Escaping solidarity? Mutuality and commercial insurance in South Africa
Erik Bähre (Universiteit Leiden)
Paper short abstract:
This paper examines how commercial insurance affects solidarity and reciprocity among neighbours in predominantly Xhosa speaking townships of Cape Town, South Africa.
Paper long abstract:
Over the fifteen years South Africa has witnessed the rise of commercial insurance policies for the predominantly African urban poor and lower middle-classes. This paper examines how insurance policies affect solidarity and reciprocity among neighbours in predominantly Xhosa speaking townships of Cape Town. It identifies two consequences of the rise of commercial insurance for solidarity. First, there is a tendency to leave financial mutuals as well as other neighbourhood-based reciprocal networks. Second, solidarity and reciprocity changes as commercial insurance companies increasingly rely on them for doing business. Does this lead to individualisation and is this the kind of individualisation process that has been witnessed in Europe? Or does this lead to other kinds of reciprocal networks and forms of solidarity? The study is based on extensive ethnographic research and a survey among residents in two townships Cape Town as well as open interviews and an online survey among professionals in the world of commercial insurance.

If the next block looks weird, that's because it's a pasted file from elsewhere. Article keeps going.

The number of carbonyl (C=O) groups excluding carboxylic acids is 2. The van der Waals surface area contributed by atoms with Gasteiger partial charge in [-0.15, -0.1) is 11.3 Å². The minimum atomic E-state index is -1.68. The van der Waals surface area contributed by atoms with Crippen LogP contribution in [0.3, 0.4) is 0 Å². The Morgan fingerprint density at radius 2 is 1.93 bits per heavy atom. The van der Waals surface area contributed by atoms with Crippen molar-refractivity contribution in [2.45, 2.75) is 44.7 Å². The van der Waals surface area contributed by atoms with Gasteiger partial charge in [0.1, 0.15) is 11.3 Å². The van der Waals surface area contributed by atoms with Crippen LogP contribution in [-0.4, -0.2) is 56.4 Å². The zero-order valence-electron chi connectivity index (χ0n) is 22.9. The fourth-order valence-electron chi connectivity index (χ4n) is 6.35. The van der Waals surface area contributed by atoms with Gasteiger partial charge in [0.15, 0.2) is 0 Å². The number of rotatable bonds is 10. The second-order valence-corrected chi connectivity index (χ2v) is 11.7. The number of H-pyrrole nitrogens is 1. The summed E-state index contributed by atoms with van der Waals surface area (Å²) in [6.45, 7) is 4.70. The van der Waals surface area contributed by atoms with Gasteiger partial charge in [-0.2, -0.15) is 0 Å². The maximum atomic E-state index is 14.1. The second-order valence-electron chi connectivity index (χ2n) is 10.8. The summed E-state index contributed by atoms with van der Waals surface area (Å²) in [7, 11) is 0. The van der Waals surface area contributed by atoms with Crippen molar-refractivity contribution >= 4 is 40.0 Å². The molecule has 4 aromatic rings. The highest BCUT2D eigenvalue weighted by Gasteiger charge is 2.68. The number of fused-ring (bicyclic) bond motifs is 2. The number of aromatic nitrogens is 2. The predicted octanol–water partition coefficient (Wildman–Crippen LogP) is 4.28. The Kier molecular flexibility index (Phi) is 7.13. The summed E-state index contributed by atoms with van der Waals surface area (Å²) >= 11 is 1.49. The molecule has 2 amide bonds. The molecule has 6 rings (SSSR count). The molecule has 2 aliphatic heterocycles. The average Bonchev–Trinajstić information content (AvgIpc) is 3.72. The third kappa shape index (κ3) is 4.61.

Enlightenment's third pillar: solidarity and solidarity economies